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Published In: Species Plantarum 2: 931. 1753. (1 May 1753) (Sp. Pl.) Name publication detailView in BotanicusView in Biodiversity Heritage Library

Project Name Data (Last Modified On 8/11/2017)
Acceptance : Accepted
Project Data     (Last Modified On 7/9/2009)
Status: Native


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4. Lobelia siphilitica L. (blue cardinal flower, great lobelia, blue lobelia)

L. siphilitica var. ludoviciana A. DC.

Pl. 331 i, j; Map 1411

Plants perennial herbs with fibrous roots. Stems (10–)30–100(–150) cm long, erect or strongly ascending, unbranched or less commonly few-branched toward the tip, often slightly winged, glabrous or sparsely pubescent with short, loosely ascending hairs. Leaves sessile or short-petiolate, gradually reduced from about the stem midpoint to the stem tip. Leaf blades 2–15 cm long, 0.5–6.0 cm wide, lanceolate to elliptic, narrowly oblong, or oblanceolate, angled or tapered at the base (those of the uppermost leaves sometimes more or less rounded), the base usually somewhat decurrent below the attachment point as a pair of narrow wings of green tissue along the stem, rounded or more commonly angled or tapered to a bluntly or sharply pointed tip, the margins finely and bluntly to sharply toothed, the surfaces glabrous or less commonly the undersurface with sparse, short hairs or minutely roughened along the veins. Inflorescences dense racemes (the flower stalks mostly 3–9 mm long), the bracts of the lower flowers more or less leaflike, the upper bracts gradually reduced (each flower also with a pair of minute bracts immediately below or farther below the calyx). Calyces 8–18 mm long, the tube 2–4 mm long at flowering, becoming somewhat enlarged as the fruit matures, the slender lobes 6–14 mm long, becoming somewhat elongated as the fruit matures, with relatively long, conspicuous auricles. Corollas 16–32 mm long, blue to bluish purple, sometimes with white, longitudinal striping, rarely completely white, the outer surface glabrous or with short, spreading hairs along the veins, the tube 11–20 mm long, with slitlike openings (fenestrate), the lobes 5–12 mm long. Filament tube 12–15 mm long, blue, the anther tube 3–5 mm long. Fruits 5–9 mm long. Seeds 0.6–0.8 mm long, ellipsoid, the surface with a series of minute pits and ridges, yellowish brown. 2n=14. August–October.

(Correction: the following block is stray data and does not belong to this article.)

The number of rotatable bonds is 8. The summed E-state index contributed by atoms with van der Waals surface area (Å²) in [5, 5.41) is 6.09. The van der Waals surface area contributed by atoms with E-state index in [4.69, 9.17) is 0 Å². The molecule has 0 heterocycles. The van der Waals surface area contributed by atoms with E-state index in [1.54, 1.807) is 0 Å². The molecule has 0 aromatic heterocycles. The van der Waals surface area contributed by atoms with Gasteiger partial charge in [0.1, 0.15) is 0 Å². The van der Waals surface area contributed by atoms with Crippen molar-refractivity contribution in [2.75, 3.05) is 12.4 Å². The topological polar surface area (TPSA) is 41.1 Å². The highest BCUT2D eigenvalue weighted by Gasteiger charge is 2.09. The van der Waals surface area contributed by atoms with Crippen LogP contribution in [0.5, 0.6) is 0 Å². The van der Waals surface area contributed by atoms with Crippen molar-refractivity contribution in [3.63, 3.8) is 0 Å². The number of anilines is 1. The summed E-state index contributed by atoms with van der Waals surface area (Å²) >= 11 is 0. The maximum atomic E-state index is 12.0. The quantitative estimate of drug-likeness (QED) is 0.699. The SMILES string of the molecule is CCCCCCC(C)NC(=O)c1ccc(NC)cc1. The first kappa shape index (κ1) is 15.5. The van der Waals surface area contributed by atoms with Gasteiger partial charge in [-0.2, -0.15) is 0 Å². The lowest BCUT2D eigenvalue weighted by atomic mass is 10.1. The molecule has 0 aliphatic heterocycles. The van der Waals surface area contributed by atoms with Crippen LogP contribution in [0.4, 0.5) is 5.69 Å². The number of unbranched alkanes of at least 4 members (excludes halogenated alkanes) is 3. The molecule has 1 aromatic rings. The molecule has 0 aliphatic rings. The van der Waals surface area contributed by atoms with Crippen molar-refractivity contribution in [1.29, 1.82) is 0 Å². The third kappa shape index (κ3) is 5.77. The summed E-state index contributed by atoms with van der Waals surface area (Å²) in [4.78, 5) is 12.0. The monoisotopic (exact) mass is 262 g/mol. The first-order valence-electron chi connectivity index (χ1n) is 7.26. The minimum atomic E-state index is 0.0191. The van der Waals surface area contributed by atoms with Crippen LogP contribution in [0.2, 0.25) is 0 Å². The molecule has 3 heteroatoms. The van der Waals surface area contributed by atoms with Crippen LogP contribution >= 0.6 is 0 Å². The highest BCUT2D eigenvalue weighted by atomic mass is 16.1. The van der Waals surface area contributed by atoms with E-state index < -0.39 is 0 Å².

Scattered nearly throughout the state (eastern U.S. west to North Dakota, Wyoming, and Texas; Canada). Banks of streams, rivers, and spring branches, margins of ponds and lakes, bottomland forests, moist depressions of upland prairies, sloughs, swamps, fens, and moist ledges of bluffs; also pastures, ditches, and roadsides.

Two varieties of L. siphilitica were recognized by McVaugh (1936) and were included for Missouri by Steyermark (1963). Lobelia siphilitica var. siphilitica is the typical form of the species east of the Mississippi River, with hairy, relatively broad leaves 2–6 cm wide, a densely flowered inflorescence, and hairy calyces and flower stalks. Lobelia siphilitica var. ludoviciana is more common west of the Mississippi River and is said to be smaller, with glabrous leaves mostly less than 2 cm wide, a more sparsely flowered inflorescence, and glabrous calyces and flower stalks. Although these varieties may be distinguishable in other states, almost all the Missouri material lies somewhere in between these extremes. Plants with entirely white corollas have been called f. albiflora Britton.

Lobelia siphilitica and L. cardinalis are closely related. Ordinarily, the two species are isolated by differences in floral morphology and pollinator preferences, but occasional natural hybrids are produced. In Missouri, hybrids have been collected most often along the Current, Jacks Fork, and Eleven Point Rivers. The hybrids are intermediate between the parents for most characters, and they usually have distinctive reddish purple or less commonly somewhat blue-, purple-, and white-variegated corollas. They are uncommon and apparently sterile (Bowden, 1982). Such plants were first reported from Missouri by Steyermark (1952, 1963) and rediscovered by Witherspoon (1974). The correct name for these hybrids is Lobelia Hspeciosa Sweet, although Steyermark (1963) referred to them by the incorrect name L. Hsiphilitica var. hybrida Hook.



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